2.1 A specimen, attached to a piece of white blotting paper, is placed specimen side up on a glass plate. Perchloroethylene is placed on the center of the specimen. The test is carried out at room temperature. The staining of the blotting paper is evaluated.

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AATCC 134-2016

Electrostatic Propensity of Carpets

Published by: 2016-01-01 / 2016-01-01 / 5 pages
1. Purpose and Scope

1.1 This test method assesses the static-generating propensity of carpets developed when a person walks across them. This method uses controlled laboratory simulation of conditions, that may be encountered in use. The simulation is focused on the use of those conditions, which are known from experience to be strong contributors to excessive accumulation of static charges.
1.2 This test method does not include standards of performance. The specification requirements pertinent to any given application can vary considerably, depending on the specific demands of the application.

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AATCC 81-2016

pH of the Water-Extract from Wet Processed Textiles

Published by: 2016-01-01 / 2016-01-01 / 2 pages
1. Purpose and Scope

1.1 This test method determines the pH of wet processed textiles.
1.2 To make a quantitative determination, the chemicals which influence pH must be removed from the textile specimen, collected as a water extract and then accurately measured by a pH meter.

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AATCC 82-2016

Fluidity of Dispersions of Cellulose from Bleached Cotton Cloth

Published by: 2016-01-01 / 2016-01-01 / 4 pages
1. Purpose and Scope

1.1 The test procedures in this test method are applicable to bleached, unfinished cotton cloth. The fluidity of a dispersion of bleached cellulose fibers in cupriethylene diamine solvent is a sensitive measure of the degradation of the cellulose resulting from the action of acids, alkalis, oxidizing or reducing agents. It is therefore useful in determining the completeness of the bleaching treatment to which the cloth has been subjected, as well as the effect of chemical treatments on the tensile strength of the cloth. (Fluidity of dispersions in cuprammonium hydroxide has been dropped from this test method.)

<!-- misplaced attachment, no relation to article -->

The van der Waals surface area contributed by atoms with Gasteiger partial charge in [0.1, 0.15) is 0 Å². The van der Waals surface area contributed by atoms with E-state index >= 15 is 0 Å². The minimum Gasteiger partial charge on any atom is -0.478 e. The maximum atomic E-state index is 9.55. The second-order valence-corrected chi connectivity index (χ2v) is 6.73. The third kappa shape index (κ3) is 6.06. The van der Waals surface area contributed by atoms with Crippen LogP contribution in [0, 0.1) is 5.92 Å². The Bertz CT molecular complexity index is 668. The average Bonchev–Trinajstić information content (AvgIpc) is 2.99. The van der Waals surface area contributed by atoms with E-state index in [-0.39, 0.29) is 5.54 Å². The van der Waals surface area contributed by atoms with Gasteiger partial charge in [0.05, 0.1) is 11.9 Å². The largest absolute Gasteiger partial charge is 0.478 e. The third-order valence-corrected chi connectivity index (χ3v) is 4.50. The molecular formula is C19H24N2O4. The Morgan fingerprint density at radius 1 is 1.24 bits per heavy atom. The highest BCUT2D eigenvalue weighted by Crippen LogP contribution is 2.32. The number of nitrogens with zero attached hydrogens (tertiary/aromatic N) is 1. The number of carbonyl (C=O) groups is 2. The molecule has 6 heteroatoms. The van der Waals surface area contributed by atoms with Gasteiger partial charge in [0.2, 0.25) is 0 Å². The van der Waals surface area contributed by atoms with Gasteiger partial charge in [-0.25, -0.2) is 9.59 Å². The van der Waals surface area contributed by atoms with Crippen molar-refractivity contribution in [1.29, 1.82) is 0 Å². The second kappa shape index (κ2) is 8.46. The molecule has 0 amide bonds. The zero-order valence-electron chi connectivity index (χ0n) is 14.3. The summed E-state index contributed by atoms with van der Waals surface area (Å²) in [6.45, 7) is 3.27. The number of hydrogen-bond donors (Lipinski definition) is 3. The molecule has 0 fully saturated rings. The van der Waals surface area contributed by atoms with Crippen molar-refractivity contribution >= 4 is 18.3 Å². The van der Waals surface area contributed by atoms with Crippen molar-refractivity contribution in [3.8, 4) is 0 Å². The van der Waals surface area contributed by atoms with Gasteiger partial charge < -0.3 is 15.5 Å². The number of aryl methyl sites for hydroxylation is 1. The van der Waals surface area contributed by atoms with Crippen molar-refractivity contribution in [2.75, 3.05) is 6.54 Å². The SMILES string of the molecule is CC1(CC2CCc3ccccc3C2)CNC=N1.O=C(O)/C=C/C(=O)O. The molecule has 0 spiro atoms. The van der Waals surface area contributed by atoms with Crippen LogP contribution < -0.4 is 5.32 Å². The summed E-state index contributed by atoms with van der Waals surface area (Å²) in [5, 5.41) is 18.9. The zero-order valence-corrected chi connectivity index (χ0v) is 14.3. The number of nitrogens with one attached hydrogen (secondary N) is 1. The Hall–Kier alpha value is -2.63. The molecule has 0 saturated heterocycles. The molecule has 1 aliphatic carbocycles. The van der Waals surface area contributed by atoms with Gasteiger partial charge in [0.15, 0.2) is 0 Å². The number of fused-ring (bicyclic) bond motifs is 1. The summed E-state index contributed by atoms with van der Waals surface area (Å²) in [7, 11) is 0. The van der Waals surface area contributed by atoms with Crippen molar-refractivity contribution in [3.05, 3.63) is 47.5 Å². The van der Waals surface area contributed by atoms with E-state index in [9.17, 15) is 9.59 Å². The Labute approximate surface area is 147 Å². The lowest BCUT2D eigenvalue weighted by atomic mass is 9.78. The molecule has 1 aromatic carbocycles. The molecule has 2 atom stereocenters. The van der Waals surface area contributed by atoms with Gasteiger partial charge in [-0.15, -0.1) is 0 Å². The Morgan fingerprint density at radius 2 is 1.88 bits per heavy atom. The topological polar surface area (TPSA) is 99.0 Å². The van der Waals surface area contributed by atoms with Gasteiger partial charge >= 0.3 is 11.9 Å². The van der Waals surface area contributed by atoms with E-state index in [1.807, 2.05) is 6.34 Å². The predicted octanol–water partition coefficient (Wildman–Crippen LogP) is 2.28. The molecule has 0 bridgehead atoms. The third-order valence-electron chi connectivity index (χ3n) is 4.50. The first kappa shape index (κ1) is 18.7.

2. Principle

2.1 The length of chain of cellulose molecules is decreased when treated with acid, alkali, oxidizing or reducing agents, etc. The severity of the treatment determines the extent of the shortening of the cellulose chain and the fluidity, or ease of flow, of a dispersion of the cellulose in the solvents.

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AATCC 86-2016

Drycleaning: Durability of Applied Designs and Finishes

Published by: 2016-01-01 / 2016-01-01 / 3 pages
1. Purpose and Scope

1.1 This test method indicates the effect of repeated drycleanings on the durability of applied-design or finish on textiles and other materials. It is also applicable for evaluating the durability of applied design materials and finishing agents manufactured for the use on fabrics and other products intended for apparel and household use which are renovated in consumer service by commercial drycleaning procedures. This test method is to be used for evaluating the resistance of colors to spot and stain removal procedures used by the drycleaner.
1.2 This test method is not intended for evaluating colorfastness to drycleaning. For colorfastness properties use AATCC Test Method 132, Colorfastness to Drycleaning.

2. Principle

2.1 A specimen is agitated in a solution of solvent and drycleaning detergent with steel balls to simulate the kind of mechanical action that occurs in a drycleaning machine. A large specimen is provided to produce a correlation with commercial conditions.

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AATCC 205-2016

Carpet: Liquid Penetration by Spillage

Published by: 2016-01-01 / 2016-01-01 / 3 pages
1. Purpose and Scope

1.1 This test method is intended to simulate the actual use of carpets in the field, and evaluates the propensity of the face and back of carpets to be penetrated by a spilled liquid.
1.2 Unless specifically agreed by interested parties, this method is not intended for the evaluation of seams/joints of the carpet. This test method is used to evaluate whether or not a carpet (face and backing) is penetrated by a spilled liquid through the carpet face and backing. The method does not assess seams/joints unless reported. This method is intended to simulate the actual use of carpet in the field.